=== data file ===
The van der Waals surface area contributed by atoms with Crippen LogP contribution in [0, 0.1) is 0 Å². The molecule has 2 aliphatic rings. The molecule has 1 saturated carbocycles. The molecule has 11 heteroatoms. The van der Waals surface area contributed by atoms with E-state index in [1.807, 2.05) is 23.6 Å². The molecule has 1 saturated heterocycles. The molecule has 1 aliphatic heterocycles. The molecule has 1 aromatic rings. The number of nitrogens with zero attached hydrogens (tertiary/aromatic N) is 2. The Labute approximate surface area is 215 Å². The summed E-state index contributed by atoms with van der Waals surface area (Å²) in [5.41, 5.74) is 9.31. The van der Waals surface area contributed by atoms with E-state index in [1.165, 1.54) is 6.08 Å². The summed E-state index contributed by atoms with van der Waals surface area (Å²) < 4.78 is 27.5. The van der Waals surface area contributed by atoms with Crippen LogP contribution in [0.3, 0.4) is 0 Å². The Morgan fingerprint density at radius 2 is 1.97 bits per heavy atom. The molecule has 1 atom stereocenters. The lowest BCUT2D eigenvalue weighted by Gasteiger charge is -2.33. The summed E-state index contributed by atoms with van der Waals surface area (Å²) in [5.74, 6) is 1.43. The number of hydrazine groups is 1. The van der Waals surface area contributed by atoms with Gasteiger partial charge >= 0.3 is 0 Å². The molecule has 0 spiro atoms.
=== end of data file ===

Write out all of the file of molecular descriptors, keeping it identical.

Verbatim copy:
The van der Waals surface area contributed by atoms with Crippen LogP contribution in [0, 0.1) is 0 Å². The molecule has 2 aliphatic rings. The molecule has 1 saturated carbocycles. The molecule has 11 heteroatoms. The van der Waals surface area contributed by atoms with E-state index in [1.807, 2.05) is 23.6 Å². The molecule has 1 saturated heterocycles. The molecule has 1 aliphatic heterocycles. The molecule has 1 aromatic rings. The number of nitrogens with zero attached hydrogens (tertiary/aromatic N) is 2. The Labute approximate surface area is 215 Å². The summed E-state index contributed by atoms with van der Waals surface area (Å²) in [5.41, 5.74) is 9.31. The van der Waals surface area contributed by atoms with E-state index in [1.165, 1.54) is 6.08 Å². The summed E-state index contributed by atoms with van der Waals surface area (Å²) < 4.78 is 27.5. The van der Waals surface area contributed by atoms with Crippen LogP contribution in [0.3, 0.4) is 0 Å². The Morgan fingerprint density at radius 2 is 1.97 bits per heavy atom. The molecule has 1 atom stereocenters. The lowest BCUT2D eigenvalue weighted by Gasteiger charge is -2.33. The summed E-state index contributed by atoms with van der Waals surface area (Å²) in [5.74, 6) is 1.43. The number of hydrazine groups is 1. The van der Waals surface area contributed by atoms with Gasteiger partial charge >= 0.3 is 0 Å². The molecule has 0 spiro atoms.